Single pole jigging allows a quick jump from bed to bed searching for the active fish. Stakebeds are often marked by tossing a buoy to the side of the bed. Baits, usually jigs, are pitched out and allowed to swing down to the fish. If not taken, the jig is hopped off bottom and kept swimming until under the pole tip. It is held still momentarily to see if the stopped jig gets a hit.
There is nothing magic about single pole jigging except it puts the fisherman in full control of the bait and bites can be felt. Holding a pole allows a quick hook-set that’s very important when fishing jigs.
Fishermen believe a ledge is a great year-round structure. The season determines the depth of the fish. As proven in the tournament, the September/October months at Kentucky Lake can have fish scattered at every depth. The reason is water temperature cooling causes fish to be changing from summer patterns to fall. Fish don’t all go at the same time so during these transition periods it can be a daily change in pattern with fish scattered.
November patterns, at least on Kentucky Lake and many other of the middle states, will become more stable where crappie will be located in a tighter strike zone, maybe 16 to 20 feet depending upon the lake. November can be one of the best fishing times of the year with ledges an important seasonal structure.
Keys to November Success
The first key is to use your electronics. A simple sonar and GPS unit will do the job. A contour map will get you to the ledge. Then, use electronics to pinpoint the ledge. Drop a marker buoy on the top of the ledge and idle along the ledge to find cover. Mark it with your GPS or another buoy. Continue until you mark a few spots. The GPS will put you on spots but the addition of a few buoys will give you a good visual of how the ledge runs making it easier to fish.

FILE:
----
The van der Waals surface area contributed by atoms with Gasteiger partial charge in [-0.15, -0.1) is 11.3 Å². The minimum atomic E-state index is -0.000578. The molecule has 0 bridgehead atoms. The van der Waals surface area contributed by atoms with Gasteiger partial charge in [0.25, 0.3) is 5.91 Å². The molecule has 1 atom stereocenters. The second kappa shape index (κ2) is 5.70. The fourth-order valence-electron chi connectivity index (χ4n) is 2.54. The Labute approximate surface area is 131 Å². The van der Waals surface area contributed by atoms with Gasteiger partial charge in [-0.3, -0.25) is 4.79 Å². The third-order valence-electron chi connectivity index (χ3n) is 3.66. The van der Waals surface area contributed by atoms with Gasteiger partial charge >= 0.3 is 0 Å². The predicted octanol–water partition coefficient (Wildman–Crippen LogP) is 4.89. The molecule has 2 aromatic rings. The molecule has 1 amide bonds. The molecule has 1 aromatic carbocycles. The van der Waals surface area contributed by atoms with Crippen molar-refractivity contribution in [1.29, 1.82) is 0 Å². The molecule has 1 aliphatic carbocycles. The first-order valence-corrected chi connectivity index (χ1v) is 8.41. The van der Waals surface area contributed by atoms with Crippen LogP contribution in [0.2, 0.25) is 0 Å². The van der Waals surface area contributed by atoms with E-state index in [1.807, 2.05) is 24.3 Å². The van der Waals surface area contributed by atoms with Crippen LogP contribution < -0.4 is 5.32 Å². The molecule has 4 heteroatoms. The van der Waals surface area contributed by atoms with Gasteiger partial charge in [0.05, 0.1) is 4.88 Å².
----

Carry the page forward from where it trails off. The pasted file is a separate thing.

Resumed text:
The second key is to fish the right depth. Fish can be at any depth in cold water!! But typically, the fish might be on top of a ledge 10 to 16 feet on top dropping down to 25 to 30 feet. Fish often hang around the top of the ledge. Or, they often suspend at some depth, maybe 16 feet, whether they are hugging the drop or are suspended out over the deeper part of the ledge. Therefore, once you find the depth of the fish they’ll be at that same depth, in our example 16 feet, whether water is 16 feet deep or 40 feet deep. They relate to the drop but may hug cover or suspend nearby in open water.
The third key is to expect a light bite in November and other cold water months. A few may thump but many bites in cold water will be just a heavy feeling on the end of the pole. You might lift your rod tip before feeling that a fish has your bait. So line watching is very important for seeing bites you don’t feel.
The championship patterns on Kentucky Lake included the most basic of all structures, a ledge with cover. Stakebeds and natural cover placed in the lake were the major targets along with some trees that had fallen into the lake. Your home lake may be very different or very similar. The obvious solution is to find the pattern of the fish for the body of water you are fishing.
>Wind: Wind will cause boat control problems. Finding protected areas is important. Dress warmly because wind and water will make you feel colder.
>Bright Sun: Light penetration can change the mood of the fish. The crappie are likely to get tighter to the ledge and cover.
>Boat Traffic: Recreational boaters are not a big problem in the winter. However, if the word gets out that the fishing is good it could cause some crowding, especially on a draw-down lake.
>Rain: A drizzle or rain in the winter can make life miserable. Proper clothing can make things better, or, in worse case scenario, save your life.